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The Last Hour

Fifteen minutes left of 5777. This quarter of an hour has been planned, written in parchment, last Rosh Hashanah

m waiting on the platform to take the subway to the fertility clinic. I lean against the wall, wondering what that foreigner who’s making strange motions wants from me, only to realize that I’m blocking the map.

I move along the platform, stumble bleary-eyed on the train and off. A hundred appointments, maybe more. I lose count. It’s a mad scramble to make it to the clinic before work, in the middle of work, only to wait for the train. Other trains in other directions fly by. Chanukah, Pesach, summer vacation, roaring past. Sometimes I feel that more than the treatments, the medication that might work, will work, it comes down to this. Waiting. Waiting on the platform.

The summer air, hot and cloying, hits us as we walk off the train and on to home. Two weeks’ wait. Two weeks to get on with life, work, supper. To pretend that we’re not waiting, not hoping, not clutching onto the gossamer threads of a dream.

Because to hope is to open oneself to disappointment. Dreams that haven’t been nurtured cannot be dashed. As if. As if we haven’t been here before. But it’s different this time, it has to be. The two-week verdict is Erev Rosh Hashanah.

I wake up early to have my blood test done. “You’ll have the results by seven this evening,” the technician says.

Seven? That’s 15 minutes before Yom Tov.

I can’t. Can’t. What will I do till then, sit on my hands and urge the day by?

My husband insists we make some meals ourselves. To keep me distracted with soup and roast and dessert. I stand in the kitchen and the phone rings. A friend calling to wish me a gut yahr.

Year? My life stalls at seven this evening. But I respond to the prattle, where are you going for the meals, where are you davening, and breathe past the too fervent brachos at the end of the phone call. I love her, I love them all; I hate this.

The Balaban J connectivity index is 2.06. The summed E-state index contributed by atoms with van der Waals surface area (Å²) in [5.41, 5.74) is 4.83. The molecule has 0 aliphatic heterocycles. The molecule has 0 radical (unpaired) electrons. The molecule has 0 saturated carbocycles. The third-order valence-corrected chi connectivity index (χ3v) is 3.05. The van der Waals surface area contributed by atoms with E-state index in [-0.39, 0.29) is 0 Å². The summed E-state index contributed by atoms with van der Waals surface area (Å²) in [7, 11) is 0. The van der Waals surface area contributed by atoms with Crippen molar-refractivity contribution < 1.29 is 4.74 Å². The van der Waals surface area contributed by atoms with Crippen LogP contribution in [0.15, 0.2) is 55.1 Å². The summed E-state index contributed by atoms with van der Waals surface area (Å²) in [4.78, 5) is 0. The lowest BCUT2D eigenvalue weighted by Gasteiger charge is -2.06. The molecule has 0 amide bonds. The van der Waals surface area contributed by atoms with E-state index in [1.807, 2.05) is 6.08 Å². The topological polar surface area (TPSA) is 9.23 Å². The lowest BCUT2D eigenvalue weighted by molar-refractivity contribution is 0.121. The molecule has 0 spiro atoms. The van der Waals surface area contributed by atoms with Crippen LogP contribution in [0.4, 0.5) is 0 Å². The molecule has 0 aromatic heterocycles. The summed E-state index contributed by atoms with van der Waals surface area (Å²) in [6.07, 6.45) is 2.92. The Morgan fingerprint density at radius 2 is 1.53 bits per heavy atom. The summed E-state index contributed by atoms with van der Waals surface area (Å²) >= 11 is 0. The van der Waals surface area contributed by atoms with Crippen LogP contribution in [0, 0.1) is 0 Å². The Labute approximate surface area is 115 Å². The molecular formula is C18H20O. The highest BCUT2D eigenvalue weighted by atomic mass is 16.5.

We have our own phone calls to make. This grandmother, that aunt, in-laws, friends. The show must go on, even as the onions char from What if? What if not? Even if I’m not quite sure what I’m saying to assorted relatives.

Kesivah v’chasimah tovah, shanah tovah, again and again as my head whirls and finally I’m talking to one of my younger sisters-in-law, just wed. She wishes me and I wish her and I hear it in the creak of her voice, I don’t want to be there before you, don’t want to be the next sister to race past you, please, G-d, please.

And then my husband’s cell rings and I know it’s the lab from the way he stops, stupefied, in the doorway. I bang down the phone, cannot think of a graceful way to end the call, Oh, we’re just finding out… I can feel my heart, my whole body pulsing with beat, beat, beat, willing the call to end and never end at once.

Inanely, I look at the clock. Seven. Fifteen minutes left of 5777. This quarter of an hour has been planned, written in parchment, last Rosh Hashanah. I watch a slow smile bloom on my husband’s face and beat-beat-beat-beat he nods his head.

“Yes,” he says simply.


Waiting on the platform, same platform, just the other side. The other direction. For the train that will take me to the doctor for my prenatal appointment. It’s a bustling station — trains going in and out of the city — but this platform, this modest two-sided platform, is the portal between worlds. The fertility clinic one stop uptown, the OBG’s office one stop downtown.

I take the stairs down through the station many times in the oncoming months. Coming down, the platform is spread before me. I look right, where I’d waited, shuffled, so many mornings, and turn gratefully to the left.


It’s Erev Rosh Hashanah again, I’m rushing around. Clean up, cook, laundry. Yom Tov comes in just a day after Shabbos. In his crib, my little son whimpers. I pick him up, hold him close.

Last year, last year this time we didn’t even know.

He’s a summer baby, but to me he will always be a Rosh Hashanah baby.

Desperate tefillos of the year before, Rosh Hashanah, Yom Kippur, Hoshana Rabbah, and every day, every Shema, every Shabbos. I thought they’d all been in vain. They hadn’t stormed the heavens, hadn’t broken through. And then, zero-hour, dusky clouds swallowing the year, He’d shown me they had.

I lay down my Rosh Hashanah baby. There are three hours left to the zeman. And anything can still happen.

(Originally featured in Family First, Issue 661)

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